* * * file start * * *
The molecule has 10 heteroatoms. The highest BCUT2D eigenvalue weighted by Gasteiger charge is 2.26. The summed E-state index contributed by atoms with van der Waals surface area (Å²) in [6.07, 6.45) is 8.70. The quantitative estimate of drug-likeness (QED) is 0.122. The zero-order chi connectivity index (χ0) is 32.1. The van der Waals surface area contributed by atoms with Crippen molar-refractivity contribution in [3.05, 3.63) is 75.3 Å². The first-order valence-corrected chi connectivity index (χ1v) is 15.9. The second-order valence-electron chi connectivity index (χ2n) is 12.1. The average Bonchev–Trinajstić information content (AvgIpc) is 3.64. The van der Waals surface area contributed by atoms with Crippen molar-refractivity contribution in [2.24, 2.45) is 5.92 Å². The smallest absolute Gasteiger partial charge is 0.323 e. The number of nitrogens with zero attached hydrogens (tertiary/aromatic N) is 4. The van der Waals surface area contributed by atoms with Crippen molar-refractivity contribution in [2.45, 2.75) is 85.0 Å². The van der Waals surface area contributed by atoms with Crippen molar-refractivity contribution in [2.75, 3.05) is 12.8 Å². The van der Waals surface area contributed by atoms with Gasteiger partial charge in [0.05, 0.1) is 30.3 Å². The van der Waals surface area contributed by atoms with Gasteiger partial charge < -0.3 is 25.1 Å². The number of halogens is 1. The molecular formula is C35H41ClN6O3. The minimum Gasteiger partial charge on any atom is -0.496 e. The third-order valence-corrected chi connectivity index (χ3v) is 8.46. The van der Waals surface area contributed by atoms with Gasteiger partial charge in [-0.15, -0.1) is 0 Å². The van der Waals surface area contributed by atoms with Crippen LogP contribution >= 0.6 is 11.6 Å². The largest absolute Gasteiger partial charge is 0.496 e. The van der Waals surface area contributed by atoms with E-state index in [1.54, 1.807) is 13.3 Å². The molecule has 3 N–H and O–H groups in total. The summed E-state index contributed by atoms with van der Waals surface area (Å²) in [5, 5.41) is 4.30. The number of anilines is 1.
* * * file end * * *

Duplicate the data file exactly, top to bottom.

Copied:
The molecule has 10 heteroatoms. The highest BCUT2D eigenvalue weighted by Gasteiger charge is 2.26. The summed E-state index contributed by atoms with van der Waals surface area (Å²) in [6.07, 6.45) is 8.70. The quantitative estimate of drug-likeness (QED) is 0.122. The zero-order chi connectivity index (χ0) is 32.1. The van der Waals surface area contributed by atoms with Crippen molar-refractivity contribution in [3.05, 3.63) is 75.3 Å². The first-order valence-corrected chi connectivity index (χ1v) is 15.9. The second-order valence-electron chi connectivity index (χ2n) is 12.1. The average Bonchev–Trinajstić information content (AvgIpc) is 3.64. The van der Waals surface area contributed by atoms with Crippen molar-refractivity contribution in [2.24, 2.45) is 5.92 Å². The smallest absolute Gasteiger partial charge is 0.323 e. The number of nitrogens with zero attached hydrogens (tertiary/aromatic N) is 4. The van der Waals surface area contributed by atoms with Crippen molar-refractivity contribution in [2.45, 2.75) is 85.0 Å². The van der Waals surface area contributed by atoms with Crippen molar-refractivity contribution in [2.75, 3.05) is 12.8 Å². The van der Waals surface area contributed by atoms with Gasteiger partial charge in [0.05, 0.1) is 30.3 Å². The van der Waals surface area contributed by atoms with Gasteiger partial charge < -0.3 is 25.1 Å². The number of halogens is 1. The molecular formula is C35H41ClN6O3. The minimum Gasteiger partial charge on any atom is -0.496 e. The third-order valence-corrected chi connectivity index (χ3v) is 8.46. The van der Waals surface area contributed by atoms with Gasteiger partial charge in [-0.15, -0.1) is 0 Å². The van der Waals surface area contributed by atoms with Crippen LogP contribution >= 0.6 is 11.6 Å². The largest absolute Gasteiger partial charge is 0.496 e. The van der Waals surface area contributed by atoms with E-state index in [1.54, 1.807) is 13.3 Å². The molecule has 3 N–H and O–H groups in total. The summed E-state index contributed by atoms with van der Waals surface area (Å²) in [5, 5.41) is 4.30. The number of anilines is 1.